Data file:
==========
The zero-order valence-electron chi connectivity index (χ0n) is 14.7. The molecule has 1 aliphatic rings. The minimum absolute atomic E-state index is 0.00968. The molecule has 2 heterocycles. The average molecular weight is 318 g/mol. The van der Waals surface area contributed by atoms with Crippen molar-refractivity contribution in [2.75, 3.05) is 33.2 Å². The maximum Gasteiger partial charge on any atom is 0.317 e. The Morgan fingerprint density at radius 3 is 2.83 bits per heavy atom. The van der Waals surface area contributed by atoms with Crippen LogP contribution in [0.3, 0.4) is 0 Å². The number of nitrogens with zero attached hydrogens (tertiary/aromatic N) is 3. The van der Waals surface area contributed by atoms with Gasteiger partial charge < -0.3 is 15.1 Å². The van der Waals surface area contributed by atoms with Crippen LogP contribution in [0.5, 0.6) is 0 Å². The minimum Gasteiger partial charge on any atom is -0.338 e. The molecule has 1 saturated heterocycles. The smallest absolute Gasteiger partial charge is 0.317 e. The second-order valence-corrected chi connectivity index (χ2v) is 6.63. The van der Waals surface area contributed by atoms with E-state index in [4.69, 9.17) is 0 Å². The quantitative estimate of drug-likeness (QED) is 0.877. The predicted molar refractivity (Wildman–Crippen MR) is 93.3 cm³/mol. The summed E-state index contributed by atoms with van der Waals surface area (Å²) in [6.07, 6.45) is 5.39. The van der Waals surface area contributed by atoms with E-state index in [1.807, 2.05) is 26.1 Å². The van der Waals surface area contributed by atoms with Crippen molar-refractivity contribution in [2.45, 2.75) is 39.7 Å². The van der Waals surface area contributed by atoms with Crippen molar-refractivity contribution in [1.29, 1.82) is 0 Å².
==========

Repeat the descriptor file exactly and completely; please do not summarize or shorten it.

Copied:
The zero-order valence-electron chi connectivity index (χ0n) is 14.7. The molecule has 1 aliphatic rings. The minimum absolute atomic E-state index is 0.00968. The molecule has 2 heterocycles. The average molecular weight is 318 g/mol. The van der Waals surface area contributed by atoms with Crippen molar-refractivity contribution in [2.75, 3.05) is 33.2 Å². The maximum Gasteiger partial charge on any atom is 0.317 e. The Morgan fingerprint density at radius 3 is 2.83 bits per heavy atom. The van der Waals surface area contributed by atoms with Crippen LogP contribution in [0.3, 0.4) is 0 Å². The number of nitrogens with zero attached hydrogens (tertiary/aromatic N) is 3. The van der Waals surface area contributed by atoms with Gasteiger partial charge < -0.3 is 15.1 Å². The van der Waals surface area contributed by atoms with Crippen LogP contribution in [0.5, 0.6) is 0 Å². The minimum Gasteiger partial charge on any atom is -0.338 e. The molecule has 1 saturated heterocycles. The smallest absolute Gasteiger partial charge is 0.317 e. The second-order valence-corrected chi connectivity index (χ2v) is 6.63. The van der Waals surface area contributed by atoms with E-state index in [4.69, 9.17) is 0 Å². The quantitative estimate of drug-likeness (QED) is 0.877. The predicted molar refractivity (Wildman–Crippen MR) is 93.3 cm³/mol. The summed E-state index contributed by atoms with van der Waals surface area (Å²) in [6.07, 6.45) is 5.39. The van der Waals surface area contributed by atoms with E-state index in [1.807, 2.05) is 26.1 Å². The van der Waals surface area contributed by atoms with Crippen molar-refractivity contribution in [2.45, 2.75) is 39.7 Å². The van der Waals surface area contributed by atoms with Crippen molar-refractivity contribution in [1.29, 1.82) is 0 Å².